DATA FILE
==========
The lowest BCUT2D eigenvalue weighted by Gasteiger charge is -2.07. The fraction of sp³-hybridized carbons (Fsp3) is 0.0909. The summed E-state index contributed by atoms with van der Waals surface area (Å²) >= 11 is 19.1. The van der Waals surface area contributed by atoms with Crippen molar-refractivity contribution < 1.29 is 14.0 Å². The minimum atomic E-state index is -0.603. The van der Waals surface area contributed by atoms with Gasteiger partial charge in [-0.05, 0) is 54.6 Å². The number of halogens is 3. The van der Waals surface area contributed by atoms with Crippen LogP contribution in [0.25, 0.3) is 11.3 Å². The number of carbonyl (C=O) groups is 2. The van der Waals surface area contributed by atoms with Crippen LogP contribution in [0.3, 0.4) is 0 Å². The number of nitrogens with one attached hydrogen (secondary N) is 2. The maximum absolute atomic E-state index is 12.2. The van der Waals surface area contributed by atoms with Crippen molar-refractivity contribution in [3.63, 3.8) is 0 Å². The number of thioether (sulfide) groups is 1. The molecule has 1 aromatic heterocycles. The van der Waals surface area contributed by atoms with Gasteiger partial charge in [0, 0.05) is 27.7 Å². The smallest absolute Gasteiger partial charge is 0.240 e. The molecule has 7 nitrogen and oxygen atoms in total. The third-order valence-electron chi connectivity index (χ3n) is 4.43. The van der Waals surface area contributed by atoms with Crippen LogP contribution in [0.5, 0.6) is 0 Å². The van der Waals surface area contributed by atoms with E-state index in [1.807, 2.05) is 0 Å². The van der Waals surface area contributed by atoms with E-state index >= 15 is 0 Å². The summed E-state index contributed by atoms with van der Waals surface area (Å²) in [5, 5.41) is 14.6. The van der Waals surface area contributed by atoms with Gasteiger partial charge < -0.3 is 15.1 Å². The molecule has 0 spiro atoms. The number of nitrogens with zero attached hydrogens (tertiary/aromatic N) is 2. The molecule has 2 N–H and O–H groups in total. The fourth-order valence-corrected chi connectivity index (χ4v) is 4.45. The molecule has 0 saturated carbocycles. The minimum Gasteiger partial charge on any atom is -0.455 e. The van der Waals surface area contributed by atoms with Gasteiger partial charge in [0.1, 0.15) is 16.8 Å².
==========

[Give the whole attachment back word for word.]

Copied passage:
The lowest BCUT2D eigenvalue weighted by Gasteiger charge is -2.07. The fraction of sp³-hybridized carbons (Fsp3) is 0.0909. The summed E-state index contributed by atoms with van der Waals surface area (Å²) >= 11 is 19.1. The van der Waals surface area contributed by atoms with Crippen molar-refractivity contribution < 1.29 is 14.0 Å². The minimum atomic E-state index is -0.603. The van der Waals surface area contributed by atoms with Gasteiger partial charge in [-0.05, 0) is 54.6 Å². The number of halogens is 3. The van der Waals surface area contributed by atoms with Crippen LogP contribution in [0.25, 0.3) is 11.3 Å². The number of carbonyl (C=O) groups is 2. The van der Waals surface area contributed by atoms with Crippen LogP contribution in [0.3, 0.4) is 0 Å². The number of nitrogens with one attached hydrogen (secondary N) is 2. The maximum absolute atomic E-state index is 12.2. The van der Waals surface area contributed by atoms with Crippen molar-refractivity contribution in [3.63, 3.8) is 0 Å². The number of thioether (sulfide) groups is 1. The molecule has 1 aromatic heterocycles. The van der Waals surface area contributed by atoms with Gasteiger partial charge in [0, 0.05) is 27.7 Å². The smallest absolute Gasteiger partial charge is 0.240 e. The molecule has 7 nitrogen and oxygen atoms in total. The third-order valence-electron chi connectivity index (χ3n) is 4.43. The van der Waals surface area contributed by atoms with Crippen LogP contribution in [0.5, 0.6) is 0 Å². The van der Waals surface area contributed by atoms with E-state index in [1.807, 2.05) is 0 Å². The van der Waals surface area contributed by atoms with E-state index >= 15 is 0 Å². The summed E-state index contributed by atoms with van der Waals surface area (Å²) in [5, 5.41) is 14.6. The van der Waals surface area contributed by atoms with Gasteiger partial charge < -0.3 is 15.1 Å². The molecule has 0 spiro atoms. The number of nitrogens with zero attached hydrogens (tertiary/aromatic N) is 2. The molecule has 2 N–H and O–H groups in total. The fourth-order valence-corrected chi connectivity index (χ4v) is 4.45. The molecule has 0 saturated carbocycles. The minimum Gasteiger partial charge on any atom is -0.455 e. The van der Waals surface area contributed by atoms with Gasteiger partial charge in [0.1, 0.15) is 16.8 Å².